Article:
The sampling method that would likely be most useful in this study is purposive sampling. The purpose of the study is very narrow in its scope, in that, it is concerned only with police departments and sworn police officers. According to Babbie (2016), knowledge of the study population and its elements are both valid reasons for selecting this approach. These reasons apply in this study because the population (police departments and police officers) and their elements that make them up are very specific in nature. Babbie (2016) also outlines utilizing this method of studying a smaller subset of a larger population when it would be extremely difficult to study all of them, or the whole population. This is the case in this study. With nearly 18,000 law enforcement agencies, identifying all of the ones with physical fitness programs in place would be very difficult. Using purposive sampling, the study would utilize data from a large portion of identifiable departments with programs in place, and this should provide sufficient information.
The study could theoretically also employ snowball sampling. This technique, is used to locate subjects when they are members of a special population or otherwise difficult to find (Babbie, 2016). In the case of this study, the snowball technique could be used to discover other agencies or departments with similar physical fitness programs or even an agency that the current one based its program on. For example, if examining a police department with a particular set of standards or a certain program, that department head could point the researcher in the direction of the department that they modeled their program after. This type of sampling could continue and be used through departments of all sizes and program attributes. The advantages of purposive and snowball sampling in this study are highlighted due to the nature of the study itself. The research is concerned with a specific group and, in particular, how that group is affected by a certain set of circumstances (the physical fitness programs). Purposive sampling seems to be the most appropriate choice because the research isn’t necessarily concerned with the population of the entire country, rather only police departments and police officers.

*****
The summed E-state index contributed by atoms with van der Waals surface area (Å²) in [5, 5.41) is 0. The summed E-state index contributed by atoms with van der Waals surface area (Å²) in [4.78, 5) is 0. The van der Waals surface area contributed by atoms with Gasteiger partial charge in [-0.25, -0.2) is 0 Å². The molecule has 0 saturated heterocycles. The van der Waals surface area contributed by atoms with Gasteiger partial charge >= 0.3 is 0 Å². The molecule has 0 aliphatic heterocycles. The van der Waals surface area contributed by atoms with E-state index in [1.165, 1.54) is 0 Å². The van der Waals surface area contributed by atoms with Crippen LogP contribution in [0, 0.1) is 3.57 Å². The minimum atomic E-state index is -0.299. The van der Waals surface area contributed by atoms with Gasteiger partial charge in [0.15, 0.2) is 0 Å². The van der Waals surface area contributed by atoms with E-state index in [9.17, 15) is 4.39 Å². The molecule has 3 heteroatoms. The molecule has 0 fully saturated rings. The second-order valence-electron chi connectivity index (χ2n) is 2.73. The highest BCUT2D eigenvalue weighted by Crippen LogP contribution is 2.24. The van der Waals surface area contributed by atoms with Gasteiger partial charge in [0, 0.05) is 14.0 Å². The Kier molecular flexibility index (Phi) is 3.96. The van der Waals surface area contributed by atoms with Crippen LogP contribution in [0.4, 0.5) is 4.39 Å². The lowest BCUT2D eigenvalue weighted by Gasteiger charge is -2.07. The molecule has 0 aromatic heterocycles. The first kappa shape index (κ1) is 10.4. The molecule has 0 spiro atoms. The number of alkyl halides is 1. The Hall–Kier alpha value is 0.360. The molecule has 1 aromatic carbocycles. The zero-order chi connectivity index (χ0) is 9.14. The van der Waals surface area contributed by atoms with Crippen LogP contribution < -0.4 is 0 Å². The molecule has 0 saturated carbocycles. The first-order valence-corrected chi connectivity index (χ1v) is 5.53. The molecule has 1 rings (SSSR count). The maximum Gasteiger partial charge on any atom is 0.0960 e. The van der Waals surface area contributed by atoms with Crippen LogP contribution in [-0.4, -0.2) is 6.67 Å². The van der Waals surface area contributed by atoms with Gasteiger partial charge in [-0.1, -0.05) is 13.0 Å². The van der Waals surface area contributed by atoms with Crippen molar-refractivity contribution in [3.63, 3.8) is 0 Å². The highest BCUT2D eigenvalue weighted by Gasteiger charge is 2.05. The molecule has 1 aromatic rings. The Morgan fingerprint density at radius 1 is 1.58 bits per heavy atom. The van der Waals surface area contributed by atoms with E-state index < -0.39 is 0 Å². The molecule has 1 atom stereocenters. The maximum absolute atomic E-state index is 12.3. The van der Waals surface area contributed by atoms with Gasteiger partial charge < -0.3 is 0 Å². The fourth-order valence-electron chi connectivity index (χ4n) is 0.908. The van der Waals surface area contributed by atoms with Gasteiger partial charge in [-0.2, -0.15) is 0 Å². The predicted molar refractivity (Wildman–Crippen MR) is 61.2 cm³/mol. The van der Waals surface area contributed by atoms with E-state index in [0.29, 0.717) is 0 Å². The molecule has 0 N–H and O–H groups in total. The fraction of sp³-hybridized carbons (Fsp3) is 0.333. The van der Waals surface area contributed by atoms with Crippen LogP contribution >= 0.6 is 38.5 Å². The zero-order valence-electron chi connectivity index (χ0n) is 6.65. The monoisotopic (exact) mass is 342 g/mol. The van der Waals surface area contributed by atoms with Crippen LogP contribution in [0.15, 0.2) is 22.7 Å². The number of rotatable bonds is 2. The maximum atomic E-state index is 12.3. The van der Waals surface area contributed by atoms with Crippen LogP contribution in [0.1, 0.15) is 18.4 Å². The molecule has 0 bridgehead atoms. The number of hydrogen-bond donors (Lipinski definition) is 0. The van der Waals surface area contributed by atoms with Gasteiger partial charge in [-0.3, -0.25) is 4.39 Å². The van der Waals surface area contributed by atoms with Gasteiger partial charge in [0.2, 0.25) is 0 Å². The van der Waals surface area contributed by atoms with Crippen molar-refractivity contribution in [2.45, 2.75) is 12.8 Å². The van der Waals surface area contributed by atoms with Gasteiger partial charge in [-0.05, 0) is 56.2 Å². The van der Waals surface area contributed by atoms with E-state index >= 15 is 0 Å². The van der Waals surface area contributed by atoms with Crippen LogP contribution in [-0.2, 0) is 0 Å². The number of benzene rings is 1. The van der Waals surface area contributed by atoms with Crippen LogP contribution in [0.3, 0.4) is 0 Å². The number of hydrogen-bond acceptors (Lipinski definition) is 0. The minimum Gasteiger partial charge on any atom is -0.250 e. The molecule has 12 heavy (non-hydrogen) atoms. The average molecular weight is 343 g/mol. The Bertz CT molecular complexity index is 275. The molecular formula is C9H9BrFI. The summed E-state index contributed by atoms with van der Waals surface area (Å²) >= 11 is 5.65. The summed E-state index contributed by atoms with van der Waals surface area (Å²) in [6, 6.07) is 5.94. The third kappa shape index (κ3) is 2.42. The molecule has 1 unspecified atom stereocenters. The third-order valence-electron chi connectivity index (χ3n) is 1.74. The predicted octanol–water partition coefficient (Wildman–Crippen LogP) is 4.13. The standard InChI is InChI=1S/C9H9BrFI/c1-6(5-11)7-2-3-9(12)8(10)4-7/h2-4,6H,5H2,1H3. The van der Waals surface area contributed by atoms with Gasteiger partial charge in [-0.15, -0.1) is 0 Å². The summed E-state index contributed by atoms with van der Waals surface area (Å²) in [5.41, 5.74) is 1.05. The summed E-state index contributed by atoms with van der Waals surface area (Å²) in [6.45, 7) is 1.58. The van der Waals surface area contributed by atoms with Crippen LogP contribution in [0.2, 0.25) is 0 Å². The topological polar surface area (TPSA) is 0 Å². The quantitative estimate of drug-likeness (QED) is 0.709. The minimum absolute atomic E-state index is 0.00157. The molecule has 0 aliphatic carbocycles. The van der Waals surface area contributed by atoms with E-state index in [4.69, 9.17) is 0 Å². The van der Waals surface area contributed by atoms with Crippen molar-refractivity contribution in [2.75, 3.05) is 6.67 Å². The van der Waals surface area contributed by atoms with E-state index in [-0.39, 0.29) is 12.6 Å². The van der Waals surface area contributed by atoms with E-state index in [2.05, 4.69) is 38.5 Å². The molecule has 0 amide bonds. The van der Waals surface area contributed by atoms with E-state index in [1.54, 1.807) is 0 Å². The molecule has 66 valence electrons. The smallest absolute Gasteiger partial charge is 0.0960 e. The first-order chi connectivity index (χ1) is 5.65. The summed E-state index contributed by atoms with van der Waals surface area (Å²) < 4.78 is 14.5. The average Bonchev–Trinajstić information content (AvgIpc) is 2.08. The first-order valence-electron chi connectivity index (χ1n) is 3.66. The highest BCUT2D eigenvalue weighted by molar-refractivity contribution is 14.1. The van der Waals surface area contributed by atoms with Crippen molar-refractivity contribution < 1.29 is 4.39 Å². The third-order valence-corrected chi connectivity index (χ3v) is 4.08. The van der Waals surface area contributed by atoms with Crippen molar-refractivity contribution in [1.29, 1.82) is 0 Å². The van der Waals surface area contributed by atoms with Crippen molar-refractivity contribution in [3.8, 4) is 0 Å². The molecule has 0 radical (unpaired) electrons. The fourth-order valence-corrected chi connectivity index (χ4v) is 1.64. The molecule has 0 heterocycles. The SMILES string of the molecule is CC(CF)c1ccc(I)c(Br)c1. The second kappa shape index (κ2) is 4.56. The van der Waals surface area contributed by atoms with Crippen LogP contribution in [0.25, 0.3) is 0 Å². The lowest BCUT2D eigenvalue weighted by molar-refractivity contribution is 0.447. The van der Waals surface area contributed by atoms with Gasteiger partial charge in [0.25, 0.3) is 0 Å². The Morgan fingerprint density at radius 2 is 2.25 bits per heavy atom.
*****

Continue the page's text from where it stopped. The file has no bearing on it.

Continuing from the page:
It should be noted that there is an aspect of this study that includes a “citizen,” or public perception element. This element, while not directly related to officer physical fitness, is important to determining the variable officer effectiveness and its attribute, overall public perception. As previously mentioned, physically fit officers could relay a more positive and safe image to the community that they serve. Positive public perception goes toward increasing officer and agency morale which, in turn, would increase agency effectiveness. In choosing a sampling method for surveying civilian citizens, probability sampling would yield more accurate results, since the research would be concerned with the opinion of the citizenry as a whole.
Most of the ethical concerns in this proposed study would likely come in the form of personal information collection and release. The majority of the research revolves around examining information from events that have already taken place, e.g., looking at police departments’ physical fitness tests and results. These tests and results would likely contain varying pieces of identifying information such as names, ages, races, genders. They could also possibly contain information such as preexisting medical conditions.